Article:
1. By the same token, the troops in Vietnam served their one tour and, usually, that was it. Now, with stop-loss policies, there are guys approaching 40 who have been cycling through combat theaters since high school.

      During my time in the service no one would have been allowed 4 tours in a combat theater except under special circumstances. There are currently at least 50,000 troops who have served at least 4 tours.

      You don’t shower that stuff off.

  21. No you don’t, Chet. v13, my dad was what was known as a REMF (rear-echelon m—–f—–). Never saw any combat. When the UN and the Communists drew the 38th parallel north as a truce line, SKorean dictator Sygnman Rhee was enraged and emptied all the ROK P.O.W. camps in protest.
    My father was alone guarding a motorpool that night, well behind the lines, when a rioting mob of sprung P.O.W.s began tearing down the perimeter fence. My dad feared for his life, but knew the rioters were unarmed, so he fired into the ground on his side of the fence. One of his bullets ricocheted and hit a fifteen-year-old girl in the leg. He said that he felt awful about hurting that girl (“Why didn’t I shoot over their heads?”), and took candy to her in the hospital. His fellow REMFs mocked him for it.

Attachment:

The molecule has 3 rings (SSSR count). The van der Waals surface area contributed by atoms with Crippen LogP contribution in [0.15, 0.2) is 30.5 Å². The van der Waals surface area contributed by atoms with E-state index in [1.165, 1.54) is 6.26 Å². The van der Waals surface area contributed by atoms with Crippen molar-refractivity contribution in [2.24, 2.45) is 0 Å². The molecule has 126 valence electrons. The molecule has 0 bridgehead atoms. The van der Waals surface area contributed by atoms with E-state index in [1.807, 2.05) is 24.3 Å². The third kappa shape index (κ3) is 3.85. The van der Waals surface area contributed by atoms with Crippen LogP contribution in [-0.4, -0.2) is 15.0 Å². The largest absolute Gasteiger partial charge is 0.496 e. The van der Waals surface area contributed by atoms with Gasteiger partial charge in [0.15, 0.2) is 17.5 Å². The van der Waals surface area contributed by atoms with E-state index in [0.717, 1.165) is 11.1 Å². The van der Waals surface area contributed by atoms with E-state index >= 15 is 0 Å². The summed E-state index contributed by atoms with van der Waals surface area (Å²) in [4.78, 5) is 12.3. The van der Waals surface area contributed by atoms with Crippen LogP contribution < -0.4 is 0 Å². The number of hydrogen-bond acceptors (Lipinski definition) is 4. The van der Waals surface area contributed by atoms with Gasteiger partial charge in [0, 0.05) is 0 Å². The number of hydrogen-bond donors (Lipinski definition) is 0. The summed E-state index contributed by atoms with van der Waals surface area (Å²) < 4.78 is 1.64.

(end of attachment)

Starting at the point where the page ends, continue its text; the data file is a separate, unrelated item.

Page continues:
According to the article, his standing orders were not to fire his weapon unless by direct order, hence the court-martial. His lawyer’s defense was that it was nonsensical to give a soldier a loaded weapon, tell him to guard a U.S. military installation, and then haul him up on charges when he actually defended it. But none of the abuses of SKorean civilians that he saw and remembered ever had anything to do with combat.

  22. davis, despite your dad being a REMF I am still glad his lawyer could get the military judges to see the problem with his orders and that he wasn’t trying to shoot any of them. Thanks for the memory as I had forgotten about the term REMF which was used often in the Marines. I didn’t serve in any combat but got a real education working with defense intelligence agency. It was like reading top secret newspapers and dealing with front line issues around the world. I had many friends in the Marines that served in Vietnam and appreciate what others go through coming back home.

Leave a Reply